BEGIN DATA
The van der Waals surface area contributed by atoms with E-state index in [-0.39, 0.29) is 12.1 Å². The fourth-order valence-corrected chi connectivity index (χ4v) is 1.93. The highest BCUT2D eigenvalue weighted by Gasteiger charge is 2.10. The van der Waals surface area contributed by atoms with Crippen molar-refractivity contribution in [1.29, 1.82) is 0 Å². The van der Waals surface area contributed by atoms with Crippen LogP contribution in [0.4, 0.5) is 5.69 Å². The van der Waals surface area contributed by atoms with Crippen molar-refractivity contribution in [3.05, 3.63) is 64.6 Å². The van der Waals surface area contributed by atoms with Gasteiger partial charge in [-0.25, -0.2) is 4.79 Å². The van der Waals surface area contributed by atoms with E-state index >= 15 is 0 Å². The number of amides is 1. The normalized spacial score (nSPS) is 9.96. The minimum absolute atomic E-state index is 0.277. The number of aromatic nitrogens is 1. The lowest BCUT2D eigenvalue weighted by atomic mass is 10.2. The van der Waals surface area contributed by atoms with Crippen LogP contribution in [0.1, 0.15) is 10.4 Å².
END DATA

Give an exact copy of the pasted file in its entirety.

The van der Waals surface area contributed by atoms with E-state index in [-0.39, 0.29) is 12.1 Å². The fourth-order valence-corrected chi connectivity index (χ4v) is 1.93. The highest BCUT2D eigenvalue weighted by Gasteiger charge is 2.10. The van der Waals surface area contributed by atoms with Crippen molar-refractivity contribution in [1.29, 1.82) is 0 Å². The van der Waals surface area contributed by atoms with Crippen LogP contribution in [0.4, 0.5) is 5.69 Å². The van der Waals surface area contributed by atoms with Crippen molar-refractivity contribution in [3.05, 3.63) is 64.6 Å². The van der Waals surface area contributed by atoms with Gasteiger partial charge in [-0.25, -0.2) is 4.79 Å². The van der Waals surface area contributed by atoms with E-state index >= 15 is 0 Å². The number of amides is 1. The normalized spacial score (nSPS) is 9.96. The minimum absolute atomic E-state index is 0.277. The number of aromatic nitrogens is 1. The lowest BCUT2D eigenvalue weighted by atomic mass is 10.2. The van der Waals surface area contributed by atoms with Crippen LogP contribution in [0.1, 0.15) is 10.4 Å².